Through the ideological analysis of gender as portrayed in ‘Hedwig and the Angry Inch’ (2001), Hedwig the lead character is viewed to exhibit tendencies that defy the customary societal beliefs. First, with respect to gender identity, she embraces trans-sexuality, a seemingly odd phenomenon in the society given that it causes her break-up with Tommy. Her role in the film also expounds on the gender roles as perceived in a cultural setting. However, Hedwig and her mother are shown to defy the cultural ideologies that restrict women from performing specific roles deemed to be a preserve for the male gender. These roles span from raising a family singlehandedly as Hedwig’s mother does to her entry into the rock music arena.

By analysing the relation of characters’ depiction in the film to the reality in the society regarding gender and marriage, several discords arise.  For instance, by agreeing to a same-sex marriage, Hedwig violates the cultural principle, whereby, marriage is an affair between a man and woman. Her mother is also a victim of going against cultural marital ideals since she kicks her husband out of their marriage. However, in a way the social reality of divorce between couples is demonstrated by Hedwig’s separation from her first love, Luther just as her mother parts with her American husband. Finally, through analysing the ideologies brought forth in the film, a rarely focused feature of gender-the origin of gender- is illustrated. Unlike popular ideologies, the film explains a unique belief that the female and male genders ware not in existence since the beginning of humankind.

On the other hand, using the psychoanalytical feminism approach Hedwig’s character is constantly portrayed as a feeble object unable to function autonomously. As a result, she ends up dejected wherever the seemingly authoritative male companions dump her. All her partners have had the good of her, making her a sex object only fit to satisfy their perverse needs.  She has also been portrayed as a character meant to offer pleasure to the audience especially when she indulges in sexual escapades and revealing her nudity. The editing and camera focusing as discussed by Penley, (2013) has indeed played a massive role in the objectifying of Hedwig. Severally, the focus is made on particular body parts and the gaze given to them by the audience.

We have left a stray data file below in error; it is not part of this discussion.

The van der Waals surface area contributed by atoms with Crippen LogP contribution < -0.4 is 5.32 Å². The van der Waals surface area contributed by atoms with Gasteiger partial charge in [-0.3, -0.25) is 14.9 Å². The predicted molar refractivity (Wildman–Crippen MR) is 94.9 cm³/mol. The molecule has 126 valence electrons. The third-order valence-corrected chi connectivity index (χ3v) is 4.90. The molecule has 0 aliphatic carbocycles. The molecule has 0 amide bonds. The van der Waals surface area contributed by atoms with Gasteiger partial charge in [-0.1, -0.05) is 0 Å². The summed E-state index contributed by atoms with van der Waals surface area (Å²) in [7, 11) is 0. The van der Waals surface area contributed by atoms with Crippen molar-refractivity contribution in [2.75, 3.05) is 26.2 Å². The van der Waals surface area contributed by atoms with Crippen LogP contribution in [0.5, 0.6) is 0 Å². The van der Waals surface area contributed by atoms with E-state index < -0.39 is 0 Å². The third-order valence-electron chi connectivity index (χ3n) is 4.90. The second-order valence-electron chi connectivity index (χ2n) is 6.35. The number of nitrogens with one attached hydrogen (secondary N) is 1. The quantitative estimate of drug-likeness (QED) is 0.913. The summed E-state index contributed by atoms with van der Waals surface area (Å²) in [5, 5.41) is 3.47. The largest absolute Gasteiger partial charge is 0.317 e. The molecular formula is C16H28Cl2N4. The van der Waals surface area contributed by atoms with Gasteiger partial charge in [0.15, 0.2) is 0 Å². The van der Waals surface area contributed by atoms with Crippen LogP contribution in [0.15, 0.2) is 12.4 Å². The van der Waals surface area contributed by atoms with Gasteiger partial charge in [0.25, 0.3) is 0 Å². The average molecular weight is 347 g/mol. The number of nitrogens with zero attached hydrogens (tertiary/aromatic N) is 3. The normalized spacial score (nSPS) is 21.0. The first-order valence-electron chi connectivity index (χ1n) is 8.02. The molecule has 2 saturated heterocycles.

Based on the analyses using the two approaches, similarities and differences can clearly be highlighted. A striking similarity can be deduced from the causal impact in both cases whereby cultural sentiments can impact on the content being showcased in a film and vice versa. The cultural ideals and issues within the community will, therefore, influence the filmmakers’ decision to portray a character in a certain manner. On the other hand, the content showcased in the film can also impact the behaviour of the viewers thereby influencing their culture. It is therefore important to understand that though, in psychoanalytic feminism theory, the filmmakers illustrated the female character as an object; they do not exist in a vacuum. The society in which they live has norms which could have informed their action.

 Contrarily, differences in the two theories are mainly portrayed in the unique application of the two approaches in specific scenarios as indicated while using the ideological analysis in other cultural aspects other than gender.  Indeed, the analysis of the political ideology in Germany and the Economic customs in America are aspects that can only be evaluated using the ideology theory. Therefore, when analysing varied aspects of a film, it is imperative that several theories are used to aid in the evaluation due to the specificity nature of some theories.


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August 01, 2023